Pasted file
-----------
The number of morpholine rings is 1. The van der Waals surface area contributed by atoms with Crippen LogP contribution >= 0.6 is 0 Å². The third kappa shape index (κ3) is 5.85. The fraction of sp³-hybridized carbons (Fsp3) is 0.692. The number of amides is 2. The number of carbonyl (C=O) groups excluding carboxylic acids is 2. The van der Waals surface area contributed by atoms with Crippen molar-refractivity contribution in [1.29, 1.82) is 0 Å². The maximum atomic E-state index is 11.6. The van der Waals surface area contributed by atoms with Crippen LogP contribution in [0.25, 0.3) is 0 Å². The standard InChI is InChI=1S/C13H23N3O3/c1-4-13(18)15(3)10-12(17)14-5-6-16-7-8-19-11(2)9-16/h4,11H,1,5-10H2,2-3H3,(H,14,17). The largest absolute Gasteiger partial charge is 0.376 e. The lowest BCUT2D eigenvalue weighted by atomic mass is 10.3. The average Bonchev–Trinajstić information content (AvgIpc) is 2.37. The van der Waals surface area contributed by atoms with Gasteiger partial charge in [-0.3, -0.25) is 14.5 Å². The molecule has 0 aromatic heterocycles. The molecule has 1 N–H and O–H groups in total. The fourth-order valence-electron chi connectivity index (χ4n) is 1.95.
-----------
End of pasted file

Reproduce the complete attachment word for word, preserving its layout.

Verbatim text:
The number of morpholine rings is 1. The van der Waals surface area contributed by atoms with Crippen LogP contribution >= 0.6 is 0 Å². The third kappa shape index (κ3) is 5.85. The fraction of sp³-hybridized carbons (Fsp3) is 0.692. The number of amides is 2. The number of carbonyl (C=O) groups excluding carboxylic acids is 2. The van der Waals surface area contributed by atoms with Crippen molar-refractivity contribution in [1.29, 1.82) is 0 Å². The maximum atomic E-state index is 11.6. The van der Waals surface area contributed by atoms with Crippen LogP contribution in [0.25, 0.3) is 0 Å². The standard InChI is InChI=1S/C13H23N3O3/c1-4-13(18)15(3)10-12(17)14-5-6-16-7-8-19-11(2)9-16/h4,11H,1,5-10H2,2-3H3,(H,14,17). The largest absolute Gasteiger partial charge is 0.376 e. The lowest BCUT2D eigenvalue weighted by atomic mass is 10.3. The average Bonchev–Trinajstić information content (AvgIpc) is 2.37. The van der Waals surface area contributed by atoms with Gasteiger partial charge in [-0.3, -0.25) is 14.5 Å². The molecule has 0 aromatic heterocycles. The molecule has 1 N–H and O–H groups in total. The fourth-order valence-electron chi connectivity index (χ4n) is 1.95.